Meribah Knight of Nashville Public Radio and Ken Armstrong of ProPublica recently published an investigation into all of this. And Meribah Knight joins us now. Welcome.
MERIBAH KNIGHT, BYLINE: Thanks so much for having me.
CHANG: Can we just start with this incident that we described at this elementary school in Rutherford County? It was five years ago. I understand 11 children were arrested. What exactly happened? And what were these kids who were arrested charged with?
KNIGHT: Yeah. So there were four girls at the elementary school, like you talked about. They were charged with criminal responsibility, which turned out to not even be a real crime. What they were being charged with was criminal responsibility for the conduct of another for watching a schoolyard fight. I should actually correct myself. It's not even a schoolyard. It was off school grounds, but it was a scuffle. And they watched it. And they didn't intervene. And they were then charged with criminal responsibility.
CHANG: A fictitious charge known as criminal responsibility.
KNIGHT: Yeah. So it's a prosecutorial theory, but it's not an actual charge. So if you were going to use that, you'd say charge them with assault because they didn't intervene and someone was assaulted, which is obviously a very far stretch.
CHANG: And as your reporting shows, this isn't even an isolated incident, right? Like, this county has been arresting and detaining kids at a much higher rate than anywhere else in Tennessee.
KNIGHT: Yeah. So like you said, these arrests took place in Rutherford County, which, as our story outlines, had been illegally arresting and jailing kids for years, all under the watch of Judge Donna Scott Davenport. Judge Davenport is the only elected juvenile court judge the county has ever had. She's been in power since 2000. She oversees the courts. She oversees the juvenile jail. And up until this incident, she had directed police on what she called our process for arresting children. Basically, every child arrested, even for minor things like truancy, must first go to the jail, the judge told law enforcement.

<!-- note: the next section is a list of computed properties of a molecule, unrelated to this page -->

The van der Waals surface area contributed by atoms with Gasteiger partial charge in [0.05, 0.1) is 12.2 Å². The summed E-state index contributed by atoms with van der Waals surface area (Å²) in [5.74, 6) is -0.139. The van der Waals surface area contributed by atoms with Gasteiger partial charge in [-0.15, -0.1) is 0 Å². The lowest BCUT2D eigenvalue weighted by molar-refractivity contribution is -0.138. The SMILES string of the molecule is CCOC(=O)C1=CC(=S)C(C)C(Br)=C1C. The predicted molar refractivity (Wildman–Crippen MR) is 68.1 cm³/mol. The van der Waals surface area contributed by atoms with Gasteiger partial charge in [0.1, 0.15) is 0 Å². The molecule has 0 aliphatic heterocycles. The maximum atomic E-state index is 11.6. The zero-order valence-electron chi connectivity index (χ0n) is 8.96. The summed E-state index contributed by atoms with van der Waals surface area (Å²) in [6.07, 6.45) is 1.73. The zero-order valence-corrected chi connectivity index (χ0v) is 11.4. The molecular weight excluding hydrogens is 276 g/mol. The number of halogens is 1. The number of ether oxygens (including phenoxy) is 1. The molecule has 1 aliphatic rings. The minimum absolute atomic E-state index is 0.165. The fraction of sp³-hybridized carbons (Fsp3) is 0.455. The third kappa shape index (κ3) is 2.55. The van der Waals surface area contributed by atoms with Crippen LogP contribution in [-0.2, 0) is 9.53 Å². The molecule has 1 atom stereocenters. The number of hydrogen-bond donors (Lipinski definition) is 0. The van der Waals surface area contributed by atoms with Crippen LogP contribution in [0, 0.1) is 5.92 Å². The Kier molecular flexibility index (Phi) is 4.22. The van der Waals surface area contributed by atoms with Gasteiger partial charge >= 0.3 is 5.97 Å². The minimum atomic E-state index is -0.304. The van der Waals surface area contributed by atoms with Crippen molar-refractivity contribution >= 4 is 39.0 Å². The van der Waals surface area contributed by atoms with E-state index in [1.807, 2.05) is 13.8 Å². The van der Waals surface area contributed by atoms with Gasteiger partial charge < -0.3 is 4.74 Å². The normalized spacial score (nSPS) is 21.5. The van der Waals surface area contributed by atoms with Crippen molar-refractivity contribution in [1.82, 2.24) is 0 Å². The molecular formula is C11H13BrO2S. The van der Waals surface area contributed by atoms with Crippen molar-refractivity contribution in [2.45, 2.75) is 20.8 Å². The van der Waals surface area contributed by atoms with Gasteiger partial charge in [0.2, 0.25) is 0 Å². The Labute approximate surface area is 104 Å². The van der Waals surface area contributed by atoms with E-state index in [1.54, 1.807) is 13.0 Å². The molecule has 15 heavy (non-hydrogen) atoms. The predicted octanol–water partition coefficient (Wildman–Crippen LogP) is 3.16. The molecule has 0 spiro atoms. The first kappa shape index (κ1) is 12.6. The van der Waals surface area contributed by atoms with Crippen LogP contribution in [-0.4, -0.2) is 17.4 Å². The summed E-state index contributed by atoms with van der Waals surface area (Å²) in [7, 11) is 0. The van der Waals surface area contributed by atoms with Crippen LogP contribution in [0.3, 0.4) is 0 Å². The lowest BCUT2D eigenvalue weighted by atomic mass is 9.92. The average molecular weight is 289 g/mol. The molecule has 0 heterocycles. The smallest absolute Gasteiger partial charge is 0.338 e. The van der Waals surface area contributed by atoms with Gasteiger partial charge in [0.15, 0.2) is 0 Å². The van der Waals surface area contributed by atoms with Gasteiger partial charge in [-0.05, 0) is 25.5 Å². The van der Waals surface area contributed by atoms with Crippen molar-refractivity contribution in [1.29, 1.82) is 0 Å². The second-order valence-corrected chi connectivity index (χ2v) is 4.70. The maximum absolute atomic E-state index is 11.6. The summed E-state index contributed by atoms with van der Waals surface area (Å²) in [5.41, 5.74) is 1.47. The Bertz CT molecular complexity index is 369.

CHANG: OK. So let's explain in more detail exactly how this is happening in Rutherford County. Not only are children getting arrested in part because of bogus charges like criminal responsibility, but they're being detained through - what kinds of justifications after those arrests?
KNIGHT: Yeah. So once the children are arrested and they had been brought to the juvenile detention center under the orders of Judge Davenport, they were then subjected to something called the filter system. And the filter system was a policy that was put in place by the jailer, Lynn Duke, that was catching so many children because the only mechanism that they had to decide if they're going to keep them was whether this child was a true threat. And...
CHANG: What's a true threat?
KNIGHT: It was never defined in the manual. It was open to interpretation. And you can see where that would be problematic.
KNIGHT: So it was these two policies in tandem - the fact that every child arrested was brought to the detention center, and then the fact that once they got to the detention center, they were subjected to this overly broad assessment of whether they should be kept. That created this dragnet for children.
CHANG: OK. So you have described these two forces that have contributed to this disproportionately high rate of children being caught up in the juvenile justice system in Rutherford County. I know that there has been a class action lawsuit that just got settled this past summer. What has changed then at all in Rutherford County as a result of that litigation?
KNIGHT: Well, the filter system has been stopped. A federal judge intervened and said, yes, this is illegal and it must stop. The arrest policy is not followed any longer by the sheriff's department or the Murfreesboro Police. So in that respect, the arresting and bringing children to the detention center directly has stopped. What did not change and, in fact, what went up were the children they were detaining from other counties. And they make money off of those children. So, in fact, while the injunction hurt the numbers for their own children coming through - and by hurt, I mean, they lessened them - what also did it to their benefit was callow them to market their facility to other counties. And their revenue began to surge.
CHANG: I mean, where do things go from here then? How do people bring greater accountability and oversight to Rutherford County?
KNIGHT: So the fact is is that Judge Davenport is still at the top of this. She is still overseeing the juvenile court of Rutherford County. The jailer, Lynn Duke, is still the director of the detention facility. And really, the only way for change to happen is for voters to speak. Judge Davenport is up for reelection this coming summer. If she has a challenger, maybe she could be voted out, but that's really the only option.
CHANG: Meribah Knight of Nashville Public Radio. Thank you so much for your tremendous reporting.
KNIGHT: Thank you so much for having me. Transcript provided by NPR, Copyright NPR.